• OECD economists forecast consumer prices in the largest 20 economies globally (G20) to moderate from 4.5 per cent at the end of 2021 to around 3.5 per cent by the end of 2022, remaining above pre-pandemic inflation growth rates. The 38-member organisation warned that “near-term inflation risks are on the upside,” due to supply chain disruptions, surging commodity prices, rising shipping costs and pent-up demand by consumers. While inflation expectations are a “huge source of uncertainty,” the OECD stressed that “accommodative monetary policy should be maintained” with “clear guidance needed about the horizon and extent to which inflation overshooting will be tolerated.”

• The OECD also provided updated forecasts for the Aussie economy with GDP expected to expand by 4 per cent in 2021, a 1.1 percentage point decline from its May forecast due to Delta-induced lockdowns in NSW, Victoria and the ACT. And GDP growth for 2022 is forecast at 3.3 per cent, a downgrade of just 0.1 percentage point from May. Of course, the forecasts are contingent on higher vaccination rates and the re-opening of state and territory economies.

• Commonwealth Bank (CBA) Group economists are tipping global GDP growth of 6.5 per cent in 2021 followed by a 4.4 per cent growth rate in 2022. And Aussie GDP growth of 3 per cent is estimated in 2021, before a strengthening of activity to 4 per cent in 2022.

• The Aussie housing market has strong momentum, despite recent lockdowns, with investor activity starting to pick-up. The lift in investor housing credit and home lending increases the risk that bank regulator APRA deploys macro-prudential policy tools to contain financial stability risks. But Michele Bullock, Reserve Bank Assistant Governor (Financial System) today said, “the concerns this time are not specific types of lending such as investor or interest only lending.” Instead, home lending curbs should be more “targeted” with a focus on “tools that address serviceability of loans and the amount of credit that can be obtained by individual borrowers.”

What do you need to know?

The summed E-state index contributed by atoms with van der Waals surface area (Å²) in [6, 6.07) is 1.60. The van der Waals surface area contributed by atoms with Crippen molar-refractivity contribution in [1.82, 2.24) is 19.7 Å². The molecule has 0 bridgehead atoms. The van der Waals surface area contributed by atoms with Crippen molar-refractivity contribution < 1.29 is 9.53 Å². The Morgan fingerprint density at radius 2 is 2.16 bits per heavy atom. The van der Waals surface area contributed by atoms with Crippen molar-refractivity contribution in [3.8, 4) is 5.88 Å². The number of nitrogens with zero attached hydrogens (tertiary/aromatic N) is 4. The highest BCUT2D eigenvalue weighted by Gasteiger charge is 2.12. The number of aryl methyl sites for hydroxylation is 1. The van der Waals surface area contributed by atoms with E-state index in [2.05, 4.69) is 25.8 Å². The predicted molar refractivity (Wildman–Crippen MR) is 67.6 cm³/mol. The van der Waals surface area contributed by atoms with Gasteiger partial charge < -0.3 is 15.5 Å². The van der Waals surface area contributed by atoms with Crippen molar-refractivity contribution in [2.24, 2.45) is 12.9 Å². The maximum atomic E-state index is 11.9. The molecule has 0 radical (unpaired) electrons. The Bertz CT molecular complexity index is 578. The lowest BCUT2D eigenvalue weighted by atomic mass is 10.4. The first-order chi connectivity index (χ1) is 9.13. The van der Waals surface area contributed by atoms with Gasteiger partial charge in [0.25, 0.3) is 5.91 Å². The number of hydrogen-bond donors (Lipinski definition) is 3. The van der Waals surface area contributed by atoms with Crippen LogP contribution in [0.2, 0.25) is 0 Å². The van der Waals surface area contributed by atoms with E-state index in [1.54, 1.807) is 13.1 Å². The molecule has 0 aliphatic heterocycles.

Skilled job vacancies – August

• Skilled job vacancies fell by 5.6 per cent (or 12,828 jobs ads) in August to stand at 216,031 available positions. It was the biggest monthly fall in job ads in 16 months and the third successive decline after available positions hit 12½-year highs of 240,349 ads in May. Recruitment activity is still up 28.4 per cent (or around 47,800 ads) when compared to pre-Covid-19 levels.

• Skilled vacancies fell in five state/territories in August: NSW (-9.2 per cent); Victoria (-5.9 per cent); Queensland (-5.9 per cent); South Australia (+1.1 per cent); Western Australia (+1.0 per cent); Tasmania (-2.2 per cent); Northern Territory (+2.3 per cent); and the ACT (-9 per cent).

• Job advertisements decreased in all eight broad occupational groups in August and in 44 of the 48 detailed occupational groups. General-Inquiry Clerks, Call Centre Workers, and Receptionists recorded the largest fall over the month (down by 1,100 job advertisements or 6.5 per cent), followed by Hospitality Workers (1,100 job advertisements or 19.9 per cent) and Sales Assistants and Salespersons (1,100 job advertisements or 10 per cent).

Speech from Reserve Bank official

• Michele Bullock, Reserve Bank Assistant Governor (Financial System) delivered an online speech at Bloomberg Inside Track today, entitled “The Housing Market and Financial Stability.”

Key quotes:

• On monitoring home lending standards and financial risks: “Unlike in 2014 and 2017, the concerns this time are not specific types of lending such as investor or interest only lending.”

• On macro-prudential policy tools: “So the tools used at that time are not really appropriate at this time.”

• And, “they should be targeted at the risks arising from highly indebted borrowers.”

• Also, “Tools that address serviceability of loans and the amount of credit that can be obtained by individual borrowers are more likely to be relevant.”

Published by Ryan Felsman, Senior Economist, CommSec